If The Fed Does Surprise The Market, This Is How To Trade It
While the overarching consensus is that in 10 minutes the Fed will announce a 25bps rate cut, markets are discounting a non-trivial probability of the Fed cutting 50bps (i.e., the market is currently pricing in a ~20% probability that Fed Funds will be below 2% following the FOMC meeting with spot being currently at 2.4%). As such, if consensus is right, the FOMC meeting could surprise markets, making the case for owning gamma ahead of the meeting.
But how does the “Fed premium” embedded in option market prices compare across asset classes ahead of the meeting? And how does it compare vs. recent market-moving Fed announcements?
An analysis conducted by BofA’s derivatives team led by Benjamin Bowler looking at a pool of 45 ETFs with liquid option markets across five asset classes, reveals the ‘Fed premium’ from the relative pricing of ATM straddles expiring on 2-Aug (shortly after the meeting) and on 9-Aug. ETFs where the 2-Aug straddles look expensive vs. 9-Aug reflect markets that are pricing in a larger FOMC-related move.
The bank then looked at the average vol-adjusted 1-day moves on 1-May-19 and 19-Jun-19, when markets reacted following Powell’s press conferences.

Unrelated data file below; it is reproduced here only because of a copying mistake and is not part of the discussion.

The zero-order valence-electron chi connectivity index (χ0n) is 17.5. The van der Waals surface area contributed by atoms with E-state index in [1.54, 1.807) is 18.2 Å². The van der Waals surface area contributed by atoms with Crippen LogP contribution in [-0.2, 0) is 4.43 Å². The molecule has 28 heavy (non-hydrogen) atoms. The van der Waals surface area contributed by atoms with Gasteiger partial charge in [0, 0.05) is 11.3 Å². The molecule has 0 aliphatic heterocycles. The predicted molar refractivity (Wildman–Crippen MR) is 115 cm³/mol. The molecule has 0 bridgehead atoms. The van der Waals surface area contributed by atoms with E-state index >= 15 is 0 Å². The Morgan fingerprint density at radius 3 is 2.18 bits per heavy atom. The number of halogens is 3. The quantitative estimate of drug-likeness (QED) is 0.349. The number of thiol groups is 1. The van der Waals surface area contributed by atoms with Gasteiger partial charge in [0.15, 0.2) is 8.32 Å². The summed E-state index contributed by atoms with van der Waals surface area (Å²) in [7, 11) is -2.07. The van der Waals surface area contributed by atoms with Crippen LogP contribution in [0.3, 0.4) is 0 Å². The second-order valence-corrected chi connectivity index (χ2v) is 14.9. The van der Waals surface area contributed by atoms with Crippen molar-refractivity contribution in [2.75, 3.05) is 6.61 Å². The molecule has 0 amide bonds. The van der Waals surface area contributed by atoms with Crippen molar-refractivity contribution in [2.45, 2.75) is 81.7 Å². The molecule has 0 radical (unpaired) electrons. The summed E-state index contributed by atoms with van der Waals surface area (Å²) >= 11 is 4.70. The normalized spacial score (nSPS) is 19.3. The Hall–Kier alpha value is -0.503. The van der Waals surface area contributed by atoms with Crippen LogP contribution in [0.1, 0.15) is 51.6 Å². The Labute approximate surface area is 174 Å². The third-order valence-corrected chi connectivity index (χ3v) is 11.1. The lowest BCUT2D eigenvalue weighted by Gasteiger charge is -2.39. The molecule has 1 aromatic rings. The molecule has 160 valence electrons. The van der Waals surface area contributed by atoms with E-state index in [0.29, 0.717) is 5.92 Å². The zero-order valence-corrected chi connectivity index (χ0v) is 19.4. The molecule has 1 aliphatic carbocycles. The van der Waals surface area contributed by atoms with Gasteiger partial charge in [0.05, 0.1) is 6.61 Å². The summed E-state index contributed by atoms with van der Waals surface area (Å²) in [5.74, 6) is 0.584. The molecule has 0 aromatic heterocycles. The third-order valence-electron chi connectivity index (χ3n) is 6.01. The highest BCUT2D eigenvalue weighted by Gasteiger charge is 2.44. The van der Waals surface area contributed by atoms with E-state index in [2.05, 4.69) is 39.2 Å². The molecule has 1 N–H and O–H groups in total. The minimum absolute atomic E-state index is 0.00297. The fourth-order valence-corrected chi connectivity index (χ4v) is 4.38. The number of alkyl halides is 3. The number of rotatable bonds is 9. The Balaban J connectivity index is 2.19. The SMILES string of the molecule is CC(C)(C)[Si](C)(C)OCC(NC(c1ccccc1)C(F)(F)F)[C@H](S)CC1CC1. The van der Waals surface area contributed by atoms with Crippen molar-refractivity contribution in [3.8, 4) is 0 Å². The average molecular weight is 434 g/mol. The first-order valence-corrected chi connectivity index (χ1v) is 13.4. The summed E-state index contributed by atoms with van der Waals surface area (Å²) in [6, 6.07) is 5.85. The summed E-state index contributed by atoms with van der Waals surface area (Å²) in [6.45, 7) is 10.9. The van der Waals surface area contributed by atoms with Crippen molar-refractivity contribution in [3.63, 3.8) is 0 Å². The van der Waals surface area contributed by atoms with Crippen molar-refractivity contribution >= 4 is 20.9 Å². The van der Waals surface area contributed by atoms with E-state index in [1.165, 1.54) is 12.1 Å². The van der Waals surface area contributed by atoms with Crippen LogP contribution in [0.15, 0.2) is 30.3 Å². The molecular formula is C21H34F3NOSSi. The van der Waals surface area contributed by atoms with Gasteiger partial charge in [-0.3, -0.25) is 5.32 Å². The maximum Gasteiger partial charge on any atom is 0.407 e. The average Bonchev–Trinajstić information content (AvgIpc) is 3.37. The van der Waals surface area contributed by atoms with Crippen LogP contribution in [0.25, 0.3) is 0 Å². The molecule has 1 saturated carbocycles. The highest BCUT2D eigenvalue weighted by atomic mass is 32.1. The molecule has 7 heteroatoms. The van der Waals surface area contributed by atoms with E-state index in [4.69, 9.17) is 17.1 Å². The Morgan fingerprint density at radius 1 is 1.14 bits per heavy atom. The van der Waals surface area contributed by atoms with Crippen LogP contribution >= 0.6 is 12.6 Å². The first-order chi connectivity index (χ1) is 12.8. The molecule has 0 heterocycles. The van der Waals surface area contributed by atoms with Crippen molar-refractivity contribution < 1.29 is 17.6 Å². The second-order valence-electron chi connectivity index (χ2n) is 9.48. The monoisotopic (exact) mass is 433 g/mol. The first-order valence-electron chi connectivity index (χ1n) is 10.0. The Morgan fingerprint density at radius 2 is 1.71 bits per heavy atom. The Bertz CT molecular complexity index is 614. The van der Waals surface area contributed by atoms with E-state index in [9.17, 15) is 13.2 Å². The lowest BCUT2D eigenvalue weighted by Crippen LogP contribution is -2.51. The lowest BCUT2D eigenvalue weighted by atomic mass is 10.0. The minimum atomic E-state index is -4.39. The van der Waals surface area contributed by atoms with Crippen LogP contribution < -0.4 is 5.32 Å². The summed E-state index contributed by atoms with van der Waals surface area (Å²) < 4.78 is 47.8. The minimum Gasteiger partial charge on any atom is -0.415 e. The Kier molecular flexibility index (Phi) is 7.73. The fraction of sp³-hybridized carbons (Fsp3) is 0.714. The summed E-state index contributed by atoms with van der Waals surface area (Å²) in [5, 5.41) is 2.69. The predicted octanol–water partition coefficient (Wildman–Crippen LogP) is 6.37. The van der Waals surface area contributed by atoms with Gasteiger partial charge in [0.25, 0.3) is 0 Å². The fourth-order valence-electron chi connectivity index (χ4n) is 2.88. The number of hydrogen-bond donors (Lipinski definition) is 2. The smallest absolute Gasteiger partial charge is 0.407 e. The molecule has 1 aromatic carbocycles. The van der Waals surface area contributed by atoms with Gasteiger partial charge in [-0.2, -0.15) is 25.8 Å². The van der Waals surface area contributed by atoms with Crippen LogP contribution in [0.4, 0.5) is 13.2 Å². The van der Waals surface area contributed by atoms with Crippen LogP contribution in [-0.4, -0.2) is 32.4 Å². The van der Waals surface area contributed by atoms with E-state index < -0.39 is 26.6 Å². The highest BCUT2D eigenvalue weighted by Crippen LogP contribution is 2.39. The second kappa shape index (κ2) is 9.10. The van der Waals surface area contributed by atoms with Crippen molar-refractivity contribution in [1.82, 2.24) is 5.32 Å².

From this analysis, BOfA draws the following conclusions:
- Options on high-yield bond ETFs (HYG and JNK) have baked in the richest Fed premium. However, this appears to be warranted, given that they also recorded the largest moves on 1-May-19 and 19-Jun-19.
- Options on ‘safe haven’ assets (IEF, TLT, GLD) are all pricing in large moves (relative to other ETFs). However, BofA notes that while TLT barely moved on 1-May-19 and 19-Jun-19, gold recorded a sizable move on both days (as did IEF), and its Fed gamma is still cheaper today than IEF. As such, BofA would have a preference for owning gamma on the yellow metal rather than on Treasuries.
- RV opportunities: the Bank also finds a number of RV trading opportunities among pairs that traditionally are highly correlated but where Fed premium have diverged significantly today. For instance, the Fed premium is relatively large/small on EEM (EM equity)/FXI (China equity), GLD (Gold)/GDX (Gold Miners), and USO (WTI)/XOP (Oil&Gas E&P). Hence, within each pair, it would make sense to sell gamma on ETFs where the Fed premium is large and use the proceeds to buy gamma on ETFs where the Fed premium is small.
- The Fed premium is relatively low currently on rates-sensitive XLU (Utilities) and XHB (Homebuilders). However, these ETFs both recorded sizeable moves, and as such, they stand out as good candidates to own gamma on ahead of the FOMC.
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